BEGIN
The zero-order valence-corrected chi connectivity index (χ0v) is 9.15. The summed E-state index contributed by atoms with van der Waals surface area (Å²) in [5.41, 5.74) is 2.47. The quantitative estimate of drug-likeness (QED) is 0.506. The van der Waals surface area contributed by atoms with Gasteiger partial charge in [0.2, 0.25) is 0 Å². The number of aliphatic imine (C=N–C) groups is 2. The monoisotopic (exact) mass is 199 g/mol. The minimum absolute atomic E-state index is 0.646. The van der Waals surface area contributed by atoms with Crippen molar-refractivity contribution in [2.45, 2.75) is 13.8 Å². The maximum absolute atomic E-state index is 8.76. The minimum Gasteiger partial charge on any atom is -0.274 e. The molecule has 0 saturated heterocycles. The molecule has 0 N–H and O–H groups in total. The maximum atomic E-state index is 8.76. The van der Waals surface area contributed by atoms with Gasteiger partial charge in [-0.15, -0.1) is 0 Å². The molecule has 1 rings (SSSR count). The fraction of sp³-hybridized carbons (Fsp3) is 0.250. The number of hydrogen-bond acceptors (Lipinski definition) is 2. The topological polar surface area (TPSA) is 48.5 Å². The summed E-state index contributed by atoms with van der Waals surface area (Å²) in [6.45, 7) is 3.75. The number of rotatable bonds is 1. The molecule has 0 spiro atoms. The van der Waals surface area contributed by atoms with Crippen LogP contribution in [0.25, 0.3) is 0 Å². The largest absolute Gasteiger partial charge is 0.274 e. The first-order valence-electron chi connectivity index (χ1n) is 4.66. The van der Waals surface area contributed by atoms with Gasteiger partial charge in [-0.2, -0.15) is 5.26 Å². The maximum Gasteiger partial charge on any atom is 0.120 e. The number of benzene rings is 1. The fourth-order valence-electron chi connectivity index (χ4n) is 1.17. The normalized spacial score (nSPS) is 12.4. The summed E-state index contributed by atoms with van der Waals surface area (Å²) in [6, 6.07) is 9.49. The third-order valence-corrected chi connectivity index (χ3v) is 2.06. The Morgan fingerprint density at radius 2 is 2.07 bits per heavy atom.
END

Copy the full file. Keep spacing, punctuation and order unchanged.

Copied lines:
The zero-order valence-corrected chi connectivity index (χ0v) is 9.15. The summed E-state index contributed by atoms with van der Waals surface area (Å²) in [5.41, 5.74) is 2.47. The quantitative estimate of drug-likeness (QED) is 0.506. The van der Waals surface area contributed by atoms with Gasteiger partial charge in [0.2, 0.25) is 0 Å². The number of aliphatic imine (C=N–C) groups is 2. The monoisotopic (exact) mass is 199 g/mol. The minimum absolute atomic E-state index is 0.646. The van der Waals surface area contributed by atoms with Crippen molar-refractivity contribution in [2.45, 2.75) is 13.8 Å². The maximum absolute atomic E-state index is 8.76. The minimum Gasteiger partial charge on any atom is -0.274 e. The molecule has 0 saturated heterocycles. The molecule has 0 N–H and O–H groups in total. The maximum atomic E-state index is 8.76. The van der Waals surface area contributed by atoms with Gasteiger partial charge in [-0.15, -0.1) is 0 Å². The molecule has 1 rings (SSSR count). The fraction of sp³-hybridized carbons (Fsp3) is 0.250. The number of hydrogen-bond acceptors (Lipinski definition) is 2. The topological polar surface area (TPSA) is 48.5 Å². The summed E-state index contributed by atoms with van der Waals surface area (Å²) in [6.45, 7) is 3.75. The number of rotatable bonds is 1. The molecule has 0 spiro atoms. The van der Waals surface area contributed by atoms with Crippen LogP contribution in [0.25, 0.3) is 0 Å². The largest absolute Gasteiger partial charge is 0.274 e. The first-order valence-electron chi connectivity index (χ1n) is 4.66. The van der Waals surface area contributed by atoms with Gasteiger partial charge in [-0.2, -0.15) is 5.26 Å². The maximum Gasteiger partial charge on any atom is 0.120 e. The number of benzene rings is 1. The fourth-order valence-electron chi connectivity index (χ4n) is 1.17. The normalized spacial score (nSPS) is 12.4. The summed E-state index contributed by atoms with van der Waals surface area (Å²) in [6, 6.07) is 9.49. The third-order valence-corrected chi connectivity index (χ3v) is 2.06. The Morgan fingerprint density at radius 2 is 2.07 bits per heavy atom.